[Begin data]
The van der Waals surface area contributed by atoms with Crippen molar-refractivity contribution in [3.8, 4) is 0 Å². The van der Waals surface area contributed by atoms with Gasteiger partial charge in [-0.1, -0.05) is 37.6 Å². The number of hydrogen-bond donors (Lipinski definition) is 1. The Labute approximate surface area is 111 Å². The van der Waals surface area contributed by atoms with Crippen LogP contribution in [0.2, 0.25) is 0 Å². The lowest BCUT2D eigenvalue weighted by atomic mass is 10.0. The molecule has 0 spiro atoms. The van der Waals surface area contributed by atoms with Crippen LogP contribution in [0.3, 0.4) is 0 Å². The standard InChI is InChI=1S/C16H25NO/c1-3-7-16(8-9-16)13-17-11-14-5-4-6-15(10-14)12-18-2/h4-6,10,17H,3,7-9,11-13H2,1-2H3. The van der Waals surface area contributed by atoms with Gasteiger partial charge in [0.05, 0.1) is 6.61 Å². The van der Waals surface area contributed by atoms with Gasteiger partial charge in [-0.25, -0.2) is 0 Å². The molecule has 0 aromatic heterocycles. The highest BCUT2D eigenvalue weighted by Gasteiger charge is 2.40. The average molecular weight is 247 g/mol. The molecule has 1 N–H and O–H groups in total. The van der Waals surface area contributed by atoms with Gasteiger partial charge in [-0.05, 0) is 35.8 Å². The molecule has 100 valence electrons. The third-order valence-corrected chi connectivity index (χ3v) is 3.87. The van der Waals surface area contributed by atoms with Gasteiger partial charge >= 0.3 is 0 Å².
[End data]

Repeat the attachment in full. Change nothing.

The van der Waals surface area contributed by atoms with Crippen molar-refractivity contribution in [3.8, 4) is 0 Å². The van der Waals surface area contributed by atoms with Gasteiger partial charge in [-0.1, -0.05) is 37.6 Å². The number of hydrogen-bond donors (Lipinski definition) is 1. The Labute approximate surface area is 111 Å². The van der Waals surface area contributed by atoms with Crippen LogP contribution in [0.2, 0.25) is 0 Å². The lowest BCUT2D eigenvalue weighted by atomic mass is 10.0. The molecule has 0 spiro atoms. The van der Waals surface area contributed by atoms with Crippen LogP contribution in [0.3, 0.4) is 0 Å². The standard InChI is InChI=1S/C16H25NO/c1-3-7-16(8-9-16)13-17-11-14-5-4-6-15(10-14)12-18-2/h4-6,10,17H,3,7-9,11-13H2,1-2H3. The van der Waals surface area contributed by atoms with Gasteiger partial charge in [0.05, 0.1) is 6.61 Å². The van der Waals surface area contributed by atoms with Gasteiger partial charge in [-0.25, -0.2) is 0 Å². The molecule has 0 aromatic heterocycles. The highest BCUT2D eigenvalue weighted by Gasteiger charge is 2.40. The average molecular weight is 247 g/mol. The molecule has 1 N–H and O–H groups in total. The van der Waals surface area contributed by atoms with Gasteiger partial charge in [-0.05, 0) is 35.8 Å². The molecule has 100 valence electrons. The third-order valence-corrected chi connectivity index (χ3v) is 3.87. The van der Waals surface area contributed by atoms with Gasteiger partial charge >= 0.3 is 0 Å².